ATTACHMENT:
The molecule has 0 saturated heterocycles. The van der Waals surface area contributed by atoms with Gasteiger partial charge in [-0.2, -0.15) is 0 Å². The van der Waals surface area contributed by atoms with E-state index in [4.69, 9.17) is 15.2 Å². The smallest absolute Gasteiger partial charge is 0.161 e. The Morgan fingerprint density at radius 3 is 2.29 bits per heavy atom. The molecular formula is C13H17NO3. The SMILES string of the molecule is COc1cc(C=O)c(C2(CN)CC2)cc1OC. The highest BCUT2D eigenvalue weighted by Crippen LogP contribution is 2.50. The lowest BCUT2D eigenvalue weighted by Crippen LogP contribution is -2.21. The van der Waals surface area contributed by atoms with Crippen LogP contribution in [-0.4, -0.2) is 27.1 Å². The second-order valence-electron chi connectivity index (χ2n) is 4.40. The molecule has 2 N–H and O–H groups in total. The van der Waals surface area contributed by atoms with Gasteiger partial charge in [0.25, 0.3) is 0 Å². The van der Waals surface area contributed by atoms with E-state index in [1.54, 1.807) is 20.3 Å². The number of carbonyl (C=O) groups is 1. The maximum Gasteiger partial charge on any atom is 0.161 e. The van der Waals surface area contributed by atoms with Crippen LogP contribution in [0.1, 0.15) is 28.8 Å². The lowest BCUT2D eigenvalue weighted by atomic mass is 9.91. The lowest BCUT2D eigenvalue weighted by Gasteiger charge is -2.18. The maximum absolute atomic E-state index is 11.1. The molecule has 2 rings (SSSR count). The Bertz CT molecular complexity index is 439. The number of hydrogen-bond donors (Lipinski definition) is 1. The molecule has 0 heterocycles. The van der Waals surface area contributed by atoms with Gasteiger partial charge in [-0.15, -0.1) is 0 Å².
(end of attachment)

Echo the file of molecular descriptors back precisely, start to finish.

The molecule has 0 saturated heterocycles. The van der Waals surface area contributed by atoms with Gasteiger partial charge in [-0.2, -0.15) is 0 Å². The van der Waals surface area contributed by atoms with E-state index in [4.69, 9.17) is 15.2 Å². The smallest absolute Gasteiger partial charge is 0.161 e. The Morgan fingerprint density at radius 3 is 2.29 bits per heavy atom. The molecular formula is C13H17NO3. The SMILES string of the molecule is COc1cc(C=O)c(C2(CN)CC2)cc1OC. The highest BCUT2D eigenvalue weighted by Crippen LogP contribution is 2.50. The lowest BCUT2D eigenvalue weighted by Crippen LogP contribution is -2.21. The van der Waals surface area contributed by atoms with Crippen LogP contribution in [-0.4, -0.2) is 27.1 Å². The second-order valence-electron chi connectivity index (χ2n) is 4.40. The molecule has 2 N–H and O–H groups in total. The van der Waals surface area contributed by atoms with Gasteiger partial charge in [0.25, 0.3) is 0 Å². The van der Waals surface area contributed by atoms with E-state index in [1.54, 1.807) is 20.3 Å². The number of carbonyl (C=O) groups is 1. The maximum Gasteiger partial charge on any atom is 0.161 e. The van der Waals surface area contributed by atoms with Crippen LogP contribution in [0.1, 0.15) is 28.8 Å². The lowest BCUT2D eigenvalue weighted by atomic mass is 9.91. The lowest BCUT2D eigenvalue weighted by Gasteiger charge is -2.18. The maximum absolute atomic E-state index is 11.1. The molecule has 2 rings (SSSR count). The Bertz CT molecular complexity index is 439. The number of hydrogen-bond donors (Lipinski definition) is 1. The molecule has 0 heterocycles. The van der Waals surface area contributed by atoms with Gasteiger partial charge in [-0.15, -0.1) is 0 Å².